Use this URL to cite or link to this record in EThOS: http://ethos.bl.uk/OrderDetails.do?uin=uk.bl.ethos.638256
Title: The detection and identification of benzo[a]pyrene induced DNA adducts in aquatic species
Author: Morse, H. R.
Awarding Body: University College of Swansea
Current Institution: Swansea University
Date of Award: 1995
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Abstract:
Polycyclic aromatic hydrocarbons are ubiquitous pollutants and of these, benzo[a]pyrene (B[a]P) is the most widely characterised. B[a]P exerts its effects by the covalent binding of its metabolites to DNA. It has been well documented that the developmental stages of young organisms are highly susceptible to the effects of such pollutants. Presented here is a study on the effect or developmental stage in Xenopus laevis on the metabolism and subsequent adduct induction and repair. DNA adducts were measured by 32P - postlabelling. Larvae were exposed at various stages of development, to waterborne B[a]P for 24 hours and allowed to recover for up to 6 days. A dose response of total adducts was seen at all stages studied. An increase in different adduct types was also observed with increasing liver development. Repair was biphasic, with adducts persisting for at least 6 days post exposure. Adducts were identified by the use of isomeric standards. The trans (+) anti B[a]PDE-N2-guanine adduct was detected in all stages and this adduct was shown to be non-repairable at stage 50. Larvae at stage 38 were shown to be the most sensitive to the effects of B[a]P, exhibiting signs of cyclopia and teratogenic effects to the forearms, up to 5 days post exposure. Young Xenopus laevis frogs exposed to B[a]P for 24 hours, were analysed for adducts in the liver, heart, pancreas, lungs, kidneys, brain, testes and ovaries. Adducts were detected in all organs except testes and ovaries, the greatest damage being observed in the liver and lungs. Adduct levels in the brain were close to the limit of detection. B[a]P-DNA adducts were examined in Scophthalmus maximus (turbot) a benthic marine organism, as a comparative species to Xenopus. Adduct profiles were different to those observed in Xenopus.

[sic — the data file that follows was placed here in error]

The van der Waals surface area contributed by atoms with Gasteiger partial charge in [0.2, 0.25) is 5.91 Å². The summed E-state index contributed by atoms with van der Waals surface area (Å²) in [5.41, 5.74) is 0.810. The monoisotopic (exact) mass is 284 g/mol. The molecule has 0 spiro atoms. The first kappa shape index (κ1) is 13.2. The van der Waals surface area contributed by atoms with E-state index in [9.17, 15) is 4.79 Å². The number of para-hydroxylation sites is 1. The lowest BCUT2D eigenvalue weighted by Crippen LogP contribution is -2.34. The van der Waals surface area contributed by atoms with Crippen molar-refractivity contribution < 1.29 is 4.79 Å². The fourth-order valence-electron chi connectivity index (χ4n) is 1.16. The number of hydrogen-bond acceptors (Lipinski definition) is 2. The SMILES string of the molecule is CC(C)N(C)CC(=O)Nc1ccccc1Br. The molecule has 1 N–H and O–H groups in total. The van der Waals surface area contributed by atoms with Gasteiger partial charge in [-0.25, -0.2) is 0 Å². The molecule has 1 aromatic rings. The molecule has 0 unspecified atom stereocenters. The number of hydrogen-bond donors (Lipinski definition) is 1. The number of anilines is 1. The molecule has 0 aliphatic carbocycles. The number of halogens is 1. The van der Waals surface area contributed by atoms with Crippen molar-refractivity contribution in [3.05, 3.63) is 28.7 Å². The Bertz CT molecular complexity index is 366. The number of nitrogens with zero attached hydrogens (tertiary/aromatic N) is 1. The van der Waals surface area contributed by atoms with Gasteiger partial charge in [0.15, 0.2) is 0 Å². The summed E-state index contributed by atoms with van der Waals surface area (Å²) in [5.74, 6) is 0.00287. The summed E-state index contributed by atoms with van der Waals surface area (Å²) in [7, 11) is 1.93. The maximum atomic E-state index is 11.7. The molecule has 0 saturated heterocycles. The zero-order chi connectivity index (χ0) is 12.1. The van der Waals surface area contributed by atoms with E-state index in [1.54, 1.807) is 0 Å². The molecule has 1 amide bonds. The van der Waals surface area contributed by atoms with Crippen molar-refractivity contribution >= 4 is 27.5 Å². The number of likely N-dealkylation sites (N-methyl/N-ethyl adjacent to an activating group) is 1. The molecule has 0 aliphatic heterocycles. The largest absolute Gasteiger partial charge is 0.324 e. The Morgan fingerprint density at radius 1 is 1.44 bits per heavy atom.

Supervisor: Not available Sponsor: Not available
Qualification Name: Thesis (Ph.D.) Qualification Level: Doctoral
EThOS ID: uk.bl.ethos.638256  DOI: Not available
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